Any method for the deposition of thin films can be used for the fabrication of coatings for the XUV region. Compared to coatings for visible light, the thicknesses and the permitted thickness errors are about a factor of 100 smaller, and the number of layers is typically a factor of 10 higher. Therefore, tighter control of the deposition process is required. For many coatings, the quality of the boundaries is the most important parameter for the performance of a coating. Boundaries have to be sharp within 1â10 of the multilayer period [see Eq. (7.17)], and the search for deposition processes which produce sharp boundaries has been a major effort in the development of coatings for the x-ray region.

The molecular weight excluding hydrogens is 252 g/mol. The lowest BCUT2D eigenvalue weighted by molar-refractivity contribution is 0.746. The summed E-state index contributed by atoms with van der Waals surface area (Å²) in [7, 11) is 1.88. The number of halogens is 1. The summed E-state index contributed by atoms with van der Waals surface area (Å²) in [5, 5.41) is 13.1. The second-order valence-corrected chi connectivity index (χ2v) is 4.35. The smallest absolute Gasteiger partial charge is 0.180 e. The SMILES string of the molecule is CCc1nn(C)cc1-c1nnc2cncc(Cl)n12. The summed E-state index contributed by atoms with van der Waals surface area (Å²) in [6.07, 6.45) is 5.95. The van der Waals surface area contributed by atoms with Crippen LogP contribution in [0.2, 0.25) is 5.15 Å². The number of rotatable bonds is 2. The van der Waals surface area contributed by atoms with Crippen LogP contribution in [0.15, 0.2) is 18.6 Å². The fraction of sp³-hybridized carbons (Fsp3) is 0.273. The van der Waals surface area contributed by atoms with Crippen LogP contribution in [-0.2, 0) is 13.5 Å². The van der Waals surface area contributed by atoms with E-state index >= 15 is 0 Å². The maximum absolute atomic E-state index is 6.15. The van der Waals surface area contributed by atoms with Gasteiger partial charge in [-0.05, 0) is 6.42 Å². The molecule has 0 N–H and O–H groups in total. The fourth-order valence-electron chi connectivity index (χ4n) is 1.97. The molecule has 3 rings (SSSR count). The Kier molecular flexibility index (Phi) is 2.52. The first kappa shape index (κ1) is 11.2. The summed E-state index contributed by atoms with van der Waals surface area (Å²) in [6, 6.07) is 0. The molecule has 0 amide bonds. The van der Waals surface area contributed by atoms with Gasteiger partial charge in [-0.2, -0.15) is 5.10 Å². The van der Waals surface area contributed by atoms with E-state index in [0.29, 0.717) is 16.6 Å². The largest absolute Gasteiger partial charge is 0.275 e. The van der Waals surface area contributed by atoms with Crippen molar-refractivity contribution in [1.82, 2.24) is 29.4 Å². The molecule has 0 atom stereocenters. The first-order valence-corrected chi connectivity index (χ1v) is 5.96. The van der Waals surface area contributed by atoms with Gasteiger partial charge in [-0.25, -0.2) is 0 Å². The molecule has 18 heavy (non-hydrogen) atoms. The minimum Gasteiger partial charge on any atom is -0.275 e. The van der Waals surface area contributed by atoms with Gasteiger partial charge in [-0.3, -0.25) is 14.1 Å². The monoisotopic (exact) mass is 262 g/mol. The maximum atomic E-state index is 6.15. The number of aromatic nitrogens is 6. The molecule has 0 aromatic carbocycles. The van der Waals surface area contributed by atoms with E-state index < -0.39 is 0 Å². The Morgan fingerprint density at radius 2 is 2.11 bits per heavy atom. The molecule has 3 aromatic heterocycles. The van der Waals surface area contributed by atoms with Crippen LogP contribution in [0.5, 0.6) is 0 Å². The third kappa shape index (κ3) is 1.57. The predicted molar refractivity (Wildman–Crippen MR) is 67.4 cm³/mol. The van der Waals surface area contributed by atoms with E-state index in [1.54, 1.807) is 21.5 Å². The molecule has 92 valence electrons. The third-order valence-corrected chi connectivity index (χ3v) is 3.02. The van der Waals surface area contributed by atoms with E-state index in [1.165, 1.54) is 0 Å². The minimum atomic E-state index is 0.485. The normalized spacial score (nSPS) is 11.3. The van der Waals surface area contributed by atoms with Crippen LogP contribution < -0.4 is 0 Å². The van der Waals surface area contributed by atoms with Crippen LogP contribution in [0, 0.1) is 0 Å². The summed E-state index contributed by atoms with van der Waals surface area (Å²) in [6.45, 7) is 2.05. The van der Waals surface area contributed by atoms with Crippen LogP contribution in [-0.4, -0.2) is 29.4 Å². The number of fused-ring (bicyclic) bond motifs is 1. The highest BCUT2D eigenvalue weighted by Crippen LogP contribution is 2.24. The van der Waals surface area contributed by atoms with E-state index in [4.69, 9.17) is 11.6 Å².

The limits on the quality of the boundaries is of course determined by the size of the atoms, and some of the best boundaries reported in the literature (Ï â¤ 3 Ã
) are close to this limit. Drastic improvements over such a value could only be expected with crystalline multilayer structures, where a perfect crystalline structure is maintained throughout the entire stack. Perfect boundaries would require that the growth of one atomic plane starts only when the previous plane is completely filled, and that one would be able to switch materials exactly at this moment.
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